"Johnny Foreigner hails from Birmingham, England, where the trio first honed its blend of noisy co-ed vocals and rambunctious, syncopated chord structures in 2005. The following year saw the release of the band's first single, "Sometimes, In The Bullring"/"Camp Kelly Calm," which sold out in two months and received airplay from BBC Radio, London Live, and XFM. Johnny Foreigner had garnered enough attention by 2007 to ink a contract with Best Before Records, and bandmates Alexei, Junior, and Kelly retired to London to record the Arcs Across the City EP. A full-length album was recorded in New York later that year, with the 7" single "Our Bipolar Friends" being issued in March 2008 to drum up support for the record's upcoming release." -AMG
Grabbed this off a friend from the UK, it probably would have been a long time since I would recognize them myself, or maybe having heard the single first, have been completely turned off. "Our Bipolar Friends" which is not on this ep, and which has also since been dulled down a bit and not nearly as great sounding as the original track i linked (wma format, fyi). Hopefully they don't continue to decline, because they energy of this band is fantastic, and if they do, let this post hold posterity (haha). "Our Bipolar Friends" sounds like BARR joined Matt and Kim, without the sillyness. Expect rhythm and speed.
Johnny Foreigner- Arcs Across The City EP
The Ordinary Boys- Maybe Someday CD Single
I found this while cleaning out my iTunes, and felt I needed to accompany the post. I remember buying this as a used CD at Tower Records I believe, sometime before their shut down. Also from England, The Ordinary boys debuted with this single, kinda post-punk, bit more pop. I sort of have this knack for picking out random CDs and enjoying them a whole lot... but that's another story. The Ordinary Boys apparently peaked in 2004, and no one knows what's happened since.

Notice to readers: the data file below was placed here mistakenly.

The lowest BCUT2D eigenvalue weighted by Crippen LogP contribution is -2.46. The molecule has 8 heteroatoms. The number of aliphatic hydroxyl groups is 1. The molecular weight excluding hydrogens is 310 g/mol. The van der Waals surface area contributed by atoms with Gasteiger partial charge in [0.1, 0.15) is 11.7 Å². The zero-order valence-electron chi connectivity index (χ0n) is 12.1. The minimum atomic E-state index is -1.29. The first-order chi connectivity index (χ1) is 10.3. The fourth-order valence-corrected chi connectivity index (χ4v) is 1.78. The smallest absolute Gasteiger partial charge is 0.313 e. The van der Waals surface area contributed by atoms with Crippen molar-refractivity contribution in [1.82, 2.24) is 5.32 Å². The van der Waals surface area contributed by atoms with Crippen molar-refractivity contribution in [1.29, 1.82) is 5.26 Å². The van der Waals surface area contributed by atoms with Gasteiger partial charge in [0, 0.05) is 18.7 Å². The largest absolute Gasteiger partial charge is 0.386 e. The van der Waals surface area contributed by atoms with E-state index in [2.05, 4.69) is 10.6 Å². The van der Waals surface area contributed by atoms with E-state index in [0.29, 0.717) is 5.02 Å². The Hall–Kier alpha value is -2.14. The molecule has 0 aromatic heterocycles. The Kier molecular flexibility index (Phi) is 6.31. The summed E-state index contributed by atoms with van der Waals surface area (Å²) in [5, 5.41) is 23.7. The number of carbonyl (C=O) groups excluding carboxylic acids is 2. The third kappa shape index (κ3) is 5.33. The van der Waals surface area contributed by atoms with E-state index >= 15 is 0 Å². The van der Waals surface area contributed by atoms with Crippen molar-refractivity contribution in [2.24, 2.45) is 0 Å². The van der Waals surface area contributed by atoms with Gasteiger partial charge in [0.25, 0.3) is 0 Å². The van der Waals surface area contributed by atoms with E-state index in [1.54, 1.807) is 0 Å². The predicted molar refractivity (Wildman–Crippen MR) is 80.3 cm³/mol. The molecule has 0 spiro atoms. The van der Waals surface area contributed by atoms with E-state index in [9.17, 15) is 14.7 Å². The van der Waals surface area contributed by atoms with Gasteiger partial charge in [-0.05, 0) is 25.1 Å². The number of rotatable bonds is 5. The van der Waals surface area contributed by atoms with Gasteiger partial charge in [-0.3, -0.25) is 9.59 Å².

Let me just say that this is the first album I have ever listened to from the Kills, but I am DYING to hear more. To brief the interview and to explain why this band that started out with major White Stripes comparisons to producing something like this-- Jamie Hince and Alison Mosshart travelled to Mexico and everywhere else under the sun to collect thoughts for lyrics, each coming up with their own ideas: Jamie's riddled with hip-hop beats and Alison working with an acoustic guitar and four track. The mash-up is fantastic, and a lot of the tracks still maintain a pretty original rock sound, an album that "...sounds like 2008" says Mosshart. My favorite track is probably "Tape Song", I hope everyone loves this as much as I do.
Couldn't find a review that best suited them. So don't let the comparison to The B-52s fool you, these guys rock.
Blasting out party punk with dancey elements is always a difficult trick. Do it right, and you’ve got the best garage band ever (at least that’s what your friends will say). Do it wrong, and the album is straight to the closeout bin. Basically, you’re either somewhere in the vein of the Cramps or B-52s , or you’re the Vines. Coconut Coolouts seem to worship at the feet of Fred Schneider and Lux Interior. The guitar awesomness and title of “32 Wives” seems to cast a glance the way of “52 Girls,” while “(Please Don’t Break Me Out Of) Party Jail” and it’s “I never thought that I’d have fun behind bars” intro is pure camp that either Fred or Lux would die for.
We’re doing all right with Party Time Machine, which is (as the title suggests) a party time record. When you throw your party, putting on a record such as this is priority one after stocking the tiki bar and getting the torches lit. It’s disposable, but worth listening to while you get hammered on rum drinks and witty banter. Big dumb fun with ’60s organ doesn’t come around all that often in a categorically cool fashion, so it’s nice to hear a record that - while not exactly plumbing the depths of the human psyche - manages to be more than just three chords and a scream.(Rock Star Journalist)
Formed in McKeesport, PA, a small town near Pittsburgh, the Swamp Rats released a handful of garage rock singles in 1966-1967 that got some local airplay and sales, but never broke out into national visibility. At their most scorching, those singles were in some ways a little ahead of their time, linking the fury of mid-'60s garage rock with the heavier, fuzzier, more over the top and crazed pre-metal rock of late-'60s bands like the MC5 and the Stooges. Their attack was dense and almost bludgeoning, paced by some particularly bulging-eyed, throat-rending scream-singing, usually with Bob Hocko on lead vocals. Although they were skilled at imbuing garage band standards like "Louie Louie" and "Hey Joe" with individual stamps, a big part of their failure to make a larger impact was likely their shortage of original material, with covers comprising most of the songs they recorded. At least most of those covers were hardly run of the mill in either selection or execution, particularly an overhaul of "Psycho" that might have been even more intense than the Sonics' original, though they did occasionally tone down for quieter stuff, as on their version of the Beatles' "Here, There and Everywhere." - (AMG)
The Swamps Rats - Disco Still Sucks